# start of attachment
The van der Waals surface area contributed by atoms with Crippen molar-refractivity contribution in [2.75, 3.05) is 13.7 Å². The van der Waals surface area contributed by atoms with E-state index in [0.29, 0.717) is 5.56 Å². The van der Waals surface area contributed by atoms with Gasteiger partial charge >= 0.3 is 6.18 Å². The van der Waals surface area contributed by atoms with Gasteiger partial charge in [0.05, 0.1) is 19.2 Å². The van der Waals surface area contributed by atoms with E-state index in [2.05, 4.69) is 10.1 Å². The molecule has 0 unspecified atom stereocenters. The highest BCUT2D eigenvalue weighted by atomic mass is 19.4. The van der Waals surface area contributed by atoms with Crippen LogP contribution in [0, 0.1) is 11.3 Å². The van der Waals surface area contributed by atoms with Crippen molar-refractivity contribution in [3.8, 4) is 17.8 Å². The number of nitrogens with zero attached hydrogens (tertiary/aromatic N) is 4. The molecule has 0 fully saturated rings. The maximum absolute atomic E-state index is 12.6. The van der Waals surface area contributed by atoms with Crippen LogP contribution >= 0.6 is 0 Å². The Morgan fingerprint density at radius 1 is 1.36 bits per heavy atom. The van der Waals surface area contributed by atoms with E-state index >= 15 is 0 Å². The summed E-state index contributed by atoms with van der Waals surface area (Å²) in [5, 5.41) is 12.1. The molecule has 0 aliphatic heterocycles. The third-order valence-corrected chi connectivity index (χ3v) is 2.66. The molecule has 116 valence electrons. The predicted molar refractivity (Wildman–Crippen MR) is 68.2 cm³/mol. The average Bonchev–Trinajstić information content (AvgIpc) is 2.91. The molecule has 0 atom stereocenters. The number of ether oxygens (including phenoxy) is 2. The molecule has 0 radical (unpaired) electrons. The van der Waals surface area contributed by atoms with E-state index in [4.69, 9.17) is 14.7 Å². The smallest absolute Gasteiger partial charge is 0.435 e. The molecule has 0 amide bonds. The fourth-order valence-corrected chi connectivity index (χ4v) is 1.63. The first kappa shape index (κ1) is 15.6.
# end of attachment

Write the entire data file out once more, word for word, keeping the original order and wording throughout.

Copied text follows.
The van der Waals surface area contributed by atoms with Crippen molar-refractivity contribution in [2.75, 3.05) is 13.7 Å². The van der Waals surface area contributed by atoms with E-state index in [0.29, 0.717) is 5.56 Å². The van der Waals surface area contributed by atoms with Gasteiger partial charge >= 0.3 is 6.18 Å². The van der Waals surface area contributed by atoms with Gasteiger partial charge in [0.05, 0.1) is 19.2 Å². The van der Waals surface area contributed by atoms with E-state index in [2.05, 4.69) is 10.1 Å². The molecule has 0 unspecified atom stereocenters. The highest BCUT2D eigenvalue weighted by atomic mass is 19.4. The van der Waals surface area contributed by atoms with Crippen LogP contribution in [0, 0.1) is 11.3 Å². The van der Waals surface area contributed by atoms with Crippen molar-refractivity contribution in [3.8, 4) is 17.8 Å². The number of nitrogens with zero attached hydrogens (tertiary/aromatic N) is 4. The molecule has 0 fully saturated rings. The maximum absolute atomic E-state index is 12.6. The van der Waals surface area contributed by atoms with Crippen LogP contribution >= 0.6 is 0 Å². The Morgan fingerprint density at radius 1 is 1.36 bits per heavy atom. The van der Waals surface area contributed by atoms with E-state index >= 15 is 0 Å². The summed E-state index contributed by atoms with van der Waals surface area (Å²) in [5, 5.41) is 12.1. The molecule has 0 aliphatic heterocycles. The third-order valence-corrected chi connectivity index (χ3v) is 2.66. The molecule has 116 valence electrons. The predicted molar refractivity (Wildman–Crippen MR) is 68.2 cm³/mol. The average Bonchev–Trinajstić information content (AvgIpc) is 2.91. The molecule has 0 atom stereocenters. The number of ether oxygens (including phenoxy) is 2. The molecule has 0 radical (unpaired) electrons. The van der Waals surface area contributed by atoms with E-state index in [4.69, 9.17) is 14.7 Å². The smallest absolute Gasteiger partial charge is 0.435 e. The molecule has 0 amide bonds. The fourth-order valence-corrected chi connectivity index (χ4v) is 1.63. The first kappa shape index (κ1) is 15.6.